If you’ve ever seen Proxy, A Child’s Cry for Help or Sixth Sense, or read the best seller Sharp Objects by Gillian Flynn, then you’re familiar with ‘Munchausen by Proxy‘ as a psychological condition. Granted, you’ve probably seen the Hollywood version, which is often over-dramatized and altered under the guise of creative license. But nevertheless, the reality is no less frightening. However, if you are going to understand this illness, there are some important facts you need to know.
Know the difference:
Munchausen syndrome, also sometimes called Factitious Disorder, is not the same thing as Munchausen by Proxy disorder. Munchausen syndrome refers to a disorder where someone harms themselves, whereas Munchausen by Proxy refers to harming someone else, usually a child, under your care. Both are classified as somatic symptom (and related) disorders.
- According to the Mayo Clinic ‘Factitious disorder’ is a serious mental disorder in which someone deceives others by appearing sick, by purposely getting sick, or by self-injury. Factitious disorder symptoms can range from mild (slight exaggeration of symptoms) to severe (previously called Munchausen syndrome).”
- Munchausen Syndrome by Proxy is different. It’s a relatively rare form of child abuse that involves the exaggeration or fabrication of illnesses or symptoms by a primary caretaker. Although not a formal medical or psychiatric diagnosis, Munchausen by Proxy refers to ‘a parent or caregiver’s attempt to fabricate evidence of a child’s illness, or induce the symptoms in the child themselves.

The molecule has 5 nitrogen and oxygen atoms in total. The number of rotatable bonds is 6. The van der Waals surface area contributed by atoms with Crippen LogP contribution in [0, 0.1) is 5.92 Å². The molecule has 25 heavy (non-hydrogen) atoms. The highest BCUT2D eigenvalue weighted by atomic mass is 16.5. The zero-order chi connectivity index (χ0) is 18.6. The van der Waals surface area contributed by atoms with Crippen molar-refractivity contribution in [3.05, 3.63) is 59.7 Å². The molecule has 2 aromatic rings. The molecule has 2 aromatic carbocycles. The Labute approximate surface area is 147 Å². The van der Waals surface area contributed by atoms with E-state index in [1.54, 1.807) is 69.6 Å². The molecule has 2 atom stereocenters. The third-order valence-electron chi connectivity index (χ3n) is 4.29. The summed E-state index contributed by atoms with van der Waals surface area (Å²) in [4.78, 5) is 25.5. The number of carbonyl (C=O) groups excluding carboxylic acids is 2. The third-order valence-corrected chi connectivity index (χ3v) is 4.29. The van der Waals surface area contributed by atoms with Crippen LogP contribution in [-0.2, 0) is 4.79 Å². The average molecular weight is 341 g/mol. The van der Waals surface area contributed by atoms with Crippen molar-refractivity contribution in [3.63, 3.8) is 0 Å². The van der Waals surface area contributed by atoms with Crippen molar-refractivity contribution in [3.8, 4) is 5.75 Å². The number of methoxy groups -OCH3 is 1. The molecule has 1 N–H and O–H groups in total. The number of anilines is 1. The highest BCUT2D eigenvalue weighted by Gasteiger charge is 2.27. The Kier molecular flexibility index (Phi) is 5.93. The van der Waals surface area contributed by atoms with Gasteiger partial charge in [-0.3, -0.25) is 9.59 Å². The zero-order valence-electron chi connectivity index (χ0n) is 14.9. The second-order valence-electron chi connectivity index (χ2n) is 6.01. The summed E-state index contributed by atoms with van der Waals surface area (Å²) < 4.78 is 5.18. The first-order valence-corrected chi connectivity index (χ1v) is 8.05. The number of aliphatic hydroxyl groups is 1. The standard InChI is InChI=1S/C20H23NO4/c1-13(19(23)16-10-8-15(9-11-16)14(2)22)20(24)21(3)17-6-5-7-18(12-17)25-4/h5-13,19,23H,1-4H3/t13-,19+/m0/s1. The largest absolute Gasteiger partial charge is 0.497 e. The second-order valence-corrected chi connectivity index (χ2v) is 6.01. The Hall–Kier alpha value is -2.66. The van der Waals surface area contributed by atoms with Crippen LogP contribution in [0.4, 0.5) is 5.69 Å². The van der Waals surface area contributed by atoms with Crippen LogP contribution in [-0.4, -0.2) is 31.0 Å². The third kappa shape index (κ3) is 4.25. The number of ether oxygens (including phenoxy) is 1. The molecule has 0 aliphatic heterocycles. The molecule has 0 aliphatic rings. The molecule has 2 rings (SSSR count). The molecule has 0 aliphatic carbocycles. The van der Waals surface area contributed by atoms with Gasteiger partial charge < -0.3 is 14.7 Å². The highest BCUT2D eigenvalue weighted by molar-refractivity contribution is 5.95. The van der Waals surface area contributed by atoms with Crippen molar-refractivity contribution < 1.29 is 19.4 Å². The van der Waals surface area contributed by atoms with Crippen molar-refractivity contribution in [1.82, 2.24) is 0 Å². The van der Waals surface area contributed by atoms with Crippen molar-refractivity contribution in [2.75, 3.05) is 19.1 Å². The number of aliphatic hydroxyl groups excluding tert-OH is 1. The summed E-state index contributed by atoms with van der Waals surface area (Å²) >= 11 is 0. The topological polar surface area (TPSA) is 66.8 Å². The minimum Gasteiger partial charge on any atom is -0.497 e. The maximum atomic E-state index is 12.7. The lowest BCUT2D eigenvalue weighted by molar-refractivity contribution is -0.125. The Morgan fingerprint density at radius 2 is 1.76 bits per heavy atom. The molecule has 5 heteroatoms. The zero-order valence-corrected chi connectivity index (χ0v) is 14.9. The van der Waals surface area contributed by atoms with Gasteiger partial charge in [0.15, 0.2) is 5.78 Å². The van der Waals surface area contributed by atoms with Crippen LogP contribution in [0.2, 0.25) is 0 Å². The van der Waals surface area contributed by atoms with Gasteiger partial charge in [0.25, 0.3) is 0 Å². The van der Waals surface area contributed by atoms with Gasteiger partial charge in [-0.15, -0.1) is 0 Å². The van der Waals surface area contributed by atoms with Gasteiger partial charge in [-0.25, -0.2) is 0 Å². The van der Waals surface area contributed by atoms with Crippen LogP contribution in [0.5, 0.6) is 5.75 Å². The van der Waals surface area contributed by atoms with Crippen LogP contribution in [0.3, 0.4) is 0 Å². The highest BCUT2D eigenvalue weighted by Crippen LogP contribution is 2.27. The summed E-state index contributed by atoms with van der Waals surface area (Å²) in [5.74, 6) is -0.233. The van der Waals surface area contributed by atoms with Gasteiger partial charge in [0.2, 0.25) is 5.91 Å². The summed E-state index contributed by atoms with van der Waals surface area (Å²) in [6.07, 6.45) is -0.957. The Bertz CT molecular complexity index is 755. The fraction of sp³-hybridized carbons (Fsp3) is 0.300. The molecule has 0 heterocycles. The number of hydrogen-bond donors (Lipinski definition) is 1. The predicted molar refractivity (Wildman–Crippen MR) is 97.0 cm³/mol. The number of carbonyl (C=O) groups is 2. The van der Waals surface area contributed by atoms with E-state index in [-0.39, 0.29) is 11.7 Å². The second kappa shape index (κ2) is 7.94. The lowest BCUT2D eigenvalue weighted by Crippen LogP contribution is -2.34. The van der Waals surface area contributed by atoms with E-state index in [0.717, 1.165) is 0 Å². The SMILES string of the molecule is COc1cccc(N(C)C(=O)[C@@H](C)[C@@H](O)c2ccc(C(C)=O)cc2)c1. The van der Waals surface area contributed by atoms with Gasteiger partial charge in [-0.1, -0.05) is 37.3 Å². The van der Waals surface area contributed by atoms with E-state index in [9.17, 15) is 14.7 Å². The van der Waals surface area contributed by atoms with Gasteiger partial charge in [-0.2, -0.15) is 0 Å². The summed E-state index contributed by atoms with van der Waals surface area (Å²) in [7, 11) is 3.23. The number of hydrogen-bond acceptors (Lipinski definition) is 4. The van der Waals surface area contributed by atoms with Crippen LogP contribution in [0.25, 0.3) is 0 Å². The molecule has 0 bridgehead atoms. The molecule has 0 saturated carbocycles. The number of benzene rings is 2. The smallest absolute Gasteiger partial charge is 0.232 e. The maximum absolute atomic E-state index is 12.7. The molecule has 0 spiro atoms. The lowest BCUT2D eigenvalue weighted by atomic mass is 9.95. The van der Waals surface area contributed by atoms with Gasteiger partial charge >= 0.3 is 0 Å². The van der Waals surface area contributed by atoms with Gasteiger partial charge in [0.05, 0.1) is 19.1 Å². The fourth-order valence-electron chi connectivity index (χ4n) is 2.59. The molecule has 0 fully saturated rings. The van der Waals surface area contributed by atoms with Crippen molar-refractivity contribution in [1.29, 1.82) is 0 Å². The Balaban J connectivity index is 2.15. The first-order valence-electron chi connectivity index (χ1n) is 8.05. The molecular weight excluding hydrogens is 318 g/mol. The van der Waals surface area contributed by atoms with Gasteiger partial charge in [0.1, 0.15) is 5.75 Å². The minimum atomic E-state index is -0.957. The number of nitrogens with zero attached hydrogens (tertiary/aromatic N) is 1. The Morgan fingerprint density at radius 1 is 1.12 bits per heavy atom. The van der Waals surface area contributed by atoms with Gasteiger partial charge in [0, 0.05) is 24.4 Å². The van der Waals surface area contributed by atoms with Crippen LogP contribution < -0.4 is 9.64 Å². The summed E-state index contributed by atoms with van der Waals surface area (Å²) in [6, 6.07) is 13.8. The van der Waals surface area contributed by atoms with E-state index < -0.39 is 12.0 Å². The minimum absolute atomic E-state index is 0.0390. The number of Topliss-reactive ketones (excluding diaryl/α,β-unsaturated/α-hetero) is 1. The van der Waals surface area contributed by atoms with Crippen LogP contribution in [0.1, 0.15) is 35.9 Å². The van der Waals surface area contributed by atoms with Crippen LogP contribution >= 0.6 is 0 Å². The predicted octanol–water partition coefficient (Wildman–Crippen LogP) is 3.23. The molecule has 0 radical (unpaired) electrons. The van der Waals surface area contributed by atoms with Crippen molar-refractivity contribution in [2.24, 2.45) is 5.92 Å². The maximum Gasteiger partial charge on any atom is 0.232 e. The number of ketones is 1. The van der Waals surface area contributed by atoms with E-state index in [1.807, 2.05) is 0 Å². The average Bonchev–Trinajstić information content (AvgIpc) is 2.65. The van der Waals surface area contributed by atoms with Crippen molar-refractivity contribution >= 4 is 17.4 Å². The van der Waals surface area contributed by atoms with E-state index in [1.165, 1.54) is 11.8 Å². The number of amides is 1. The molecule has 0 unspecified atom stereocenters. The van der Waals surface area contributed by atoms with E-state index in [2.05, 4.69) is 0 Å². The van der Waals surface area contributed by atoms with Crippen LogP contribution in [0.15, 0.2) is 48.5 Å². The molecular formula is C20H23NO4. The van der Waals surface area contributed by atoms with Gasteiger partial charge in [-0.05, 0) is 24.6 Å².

Understand the categories:
Parents who abuse via Munchausen Syndrome by Proxy are often put into one of two classifications. One of these categories is listed as “inducers” while the other is called “fabricators.”
- “Inducers” means those who directly cause the child’s illness themselves
- “Fabricators” are those who exaggerate their child’s symptoms in order to get medical attention and unnecessary treatments.
Facts about the illness:
Although not everyone who suffers from Munchausen by Proxy Syndrome (MBPS) has the same personal history and life experience, there are certain common themes that medical professionals have noticed. For example:
- It is usually women who suffer from the disorder. This is assumed to be the case because women are usually the primary caregivers of children.
- Many perpetrators of MSBP are known to also suffer from depression, anxiety, and some personality disorders.
- Perpetrators are more likely to have a history of either losing a parent, or being abused or neglected as a child.
- Perpetrators usually have trouble forming a healthy attachment to their children, along with difficulty managing anger and frustration, and the ability to overcome a parent’s natural tendency to protect their children.
Join us next time, when we will be looking at how doctors and CPS workers sometimes accuse caring parents of Munchausen Syndrome by Proxy. Until then, please know that here at The Kronzek Firm, we understand how difficult this type of situation is for parents. If they really are suffering from a mental disorder, then they need psychiatric help and compassionate understanding.But if they’re being falsely accused of harming a child, then they are in need of an aggressive defense attorney that will fight to protect their parental rights. Either way, we are here to help you. Call our offices day or night at 866-346-5879. An attorney is standing by 24/7 to discuss your case.